However, a proof of basic German proficiency will increase your chances of getting your visa approved.
This option is not available as it is not advisable and not required for your university application. German universities only require for A Level students to take 3 subjects (including Mathematics). Hence, students are advised to focus on the three A Level subjects.
Yes, you may take A Level without learning the German language now, and join our University Preparation (UP) Programme upon completion of your A Level.
Students study for at least 4 hours in a classroom environment, and are required to complete 6 hours of online revision and exercises every week.
The subject combinations offered are designed based on the university’s general requirement. In other words, these are the safest subject combinations that will offer you more options when selecting your university and major.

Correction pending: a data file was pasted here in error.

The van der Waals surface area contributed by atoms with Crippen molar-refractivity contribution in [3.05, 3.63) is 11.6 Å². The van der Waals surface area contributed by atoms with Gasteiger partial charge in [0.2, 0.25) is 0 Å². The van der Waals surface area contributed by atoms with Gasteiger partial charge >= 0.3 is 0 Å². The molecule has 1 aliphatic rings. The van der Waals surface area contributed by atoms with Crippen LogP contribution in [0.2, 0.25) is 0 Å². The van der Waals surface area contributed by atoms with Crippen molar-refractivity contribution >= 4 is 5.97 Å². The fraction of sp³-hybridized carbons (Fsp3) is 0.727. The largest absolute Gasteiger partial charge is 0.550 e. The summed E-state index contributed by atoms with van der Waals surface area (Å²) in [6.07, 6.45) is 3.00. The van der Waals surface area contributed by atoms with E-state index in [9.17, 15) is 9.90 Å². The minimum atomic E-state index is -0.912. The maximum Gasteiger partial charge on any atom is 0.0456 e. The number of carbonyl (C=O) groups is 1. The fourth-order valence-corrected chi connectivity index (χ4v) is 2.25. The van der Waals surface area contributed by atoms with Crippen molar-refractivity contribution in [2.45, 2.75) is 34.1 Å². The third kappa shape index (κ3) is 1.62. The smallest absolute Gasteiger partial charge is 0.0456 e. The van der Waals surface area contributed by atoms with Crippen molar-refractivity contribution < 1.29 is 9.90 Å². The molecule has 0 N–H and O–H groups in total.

Yes, you can. Do reach out to us so we are able to advise based on your proficiency levels. You may also be able to register for our University Preparation (UP) Programme directly after your A Level studies have been completed. However, we encourage you to join the German Pathway anyway and use it as an opportunity to practice as our syllabus is very intensive.
Now that you’ve made up your mind to start this exciting journey, enroll with MCKL to book a seat!
A pre-university internship, pre-study internship, pre-internship or in German, Vorpraktikum, is one of the university requirements and is required for selected courses. Students will have to gain working experience in the fields related to their studies at companies or vocational schools. Pre-internships can be as short as 6 weeks, and as long as 6 months. What you learn during your pre-internship must be based on the guidelines listed by German universities.